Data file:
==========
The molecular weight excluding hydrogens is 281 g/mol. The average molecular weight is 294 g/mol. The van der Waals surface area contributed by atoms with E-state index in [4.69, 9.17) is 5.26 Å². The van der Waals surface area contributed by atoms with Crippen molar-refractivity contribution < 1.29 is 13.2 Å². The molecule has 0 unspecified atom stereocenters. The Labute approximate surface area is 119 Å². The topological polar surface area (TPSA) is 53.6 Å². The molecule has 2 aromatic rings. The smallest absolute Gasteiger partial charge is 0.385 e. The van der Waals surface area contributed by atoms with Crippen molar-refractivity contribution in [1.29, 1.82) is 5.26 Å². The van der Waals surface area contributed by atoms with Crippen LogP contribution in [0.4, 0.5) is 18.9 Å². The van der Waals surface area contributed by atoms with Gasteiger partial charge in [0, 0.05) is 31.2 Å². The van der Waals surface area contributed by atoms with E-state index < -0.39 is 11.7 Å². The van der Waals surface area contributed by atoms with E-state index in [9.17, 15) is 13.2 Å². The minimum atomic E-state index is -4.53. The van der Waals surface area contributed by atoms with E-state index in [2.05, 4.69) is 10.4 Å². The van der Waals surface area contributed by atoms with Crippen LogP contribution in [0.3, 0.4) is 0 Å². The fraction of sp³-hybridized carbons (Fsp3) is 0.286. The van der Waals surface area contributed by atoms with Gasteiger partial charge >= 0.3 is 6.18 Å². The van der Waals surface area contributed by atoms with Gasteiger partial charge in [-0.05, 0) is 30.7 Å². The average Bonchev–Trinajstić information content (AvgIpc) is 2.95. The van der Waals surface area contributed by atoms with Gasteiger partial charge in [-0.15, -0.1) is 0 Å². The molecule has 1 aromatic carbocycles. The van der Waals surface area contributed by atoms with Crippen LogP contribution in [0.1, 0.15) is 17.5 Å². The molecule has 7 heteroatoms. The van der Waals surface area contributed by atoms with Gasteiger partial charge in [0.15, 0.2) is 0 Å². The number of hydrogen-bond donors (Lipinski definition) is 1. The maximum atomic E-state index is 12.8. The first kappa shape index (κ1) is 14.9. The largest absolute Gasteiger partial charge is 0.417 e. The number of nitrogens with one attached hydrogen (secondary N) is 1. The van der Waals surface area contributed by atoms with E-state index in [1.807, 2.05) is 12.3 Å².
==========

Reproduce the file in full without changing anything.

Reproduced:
The molecular weight excluding hydrogens is 281 g/mol. The average molecular weight is 294 g/mol. The van der Waals surface area contributed by atoms with E-state index in [4.69, 9.17) is 5.26 Å². The van der Waals surface area contributed by atoms with Crippen molar-refractivity contribution < 1.29 is 13.2 Å². The molecule has 0 unspecified atom stereocenters. The Labute approximate surface area is 119 Å². The topological polar surface area (TPSA) is 53.6 Å². The molecule has 2 aromatic rings. The smallest absolute Gasteiger partial charge is 0.385 e. The van der Waals surface area contributed by atoms with Crippen molar-refractivity contribution in [1.29, 1.82) is 5.26 Å². The van der Waals surface area contributed by atoms with Crippen LogP contribution in [0.4, 0.5) is 18.9 Å². The van der Waals surface area contributed by atoms with Gasteiger partial charge in [0, 0.05) is 31.2 Å². The van der Waals surface area contributed by atoms with E-state index < -0.39 is 11.7 Å². The van der Waals surface area contributed by atoms with E-state index in [9.17, 15) is 13.2 Å². The minimum atomic E-state index is -4.53. The van der Waals surface area contributed by atoms with E-state index in [2.05, 4.69) is 10.4 Å². The van der Waals surface area contributed by atoms with Crippen LogP contribution in [0.3, 0.4) is 0 Å². The fraction of sp³-hybridized carbons (Fsp3) is 0.286. The van der Waals surface area contributed by atoms with Gasteiger partial charge >= 0.3 is 6.18 Å². The van der Waals surface area contributed by atoms with Gasteiger partial charge in [-0.05, 0) is 30.7 Å². The average Bonchev–Trinajstić information content (AvgIpc) is 2.95. The van der Waals surface area contributed by atoms with Gasteiger partial charge in [-0.15, -0.1) is 0 Å². The molecule has 1 aromatic carbocycles. The van der Waals surface area contributed by atoms with Crippen LogP contribution in [0.1, 0.15) is 17.5 Å². The molecule has 7 heteroatoms. The van der Waals surface area contributed by atoms with Gasteiger partial charge in [0.15, 0.2) is 0 Å². The number of hydrogen-bond donors (Lipinski definition) is 1. The maximum atomic E-state index is 12.8. The first kappa shape index (κ1) is 14.9. The largest absolute Gasteiger partial charge is 0.417 e. The number of nitrogens with one attached hydrogen (secondary N) is 1. The van der Waals surface area contributed by atoms with E-state index in [1.807, 2.05) is 12.3 Å².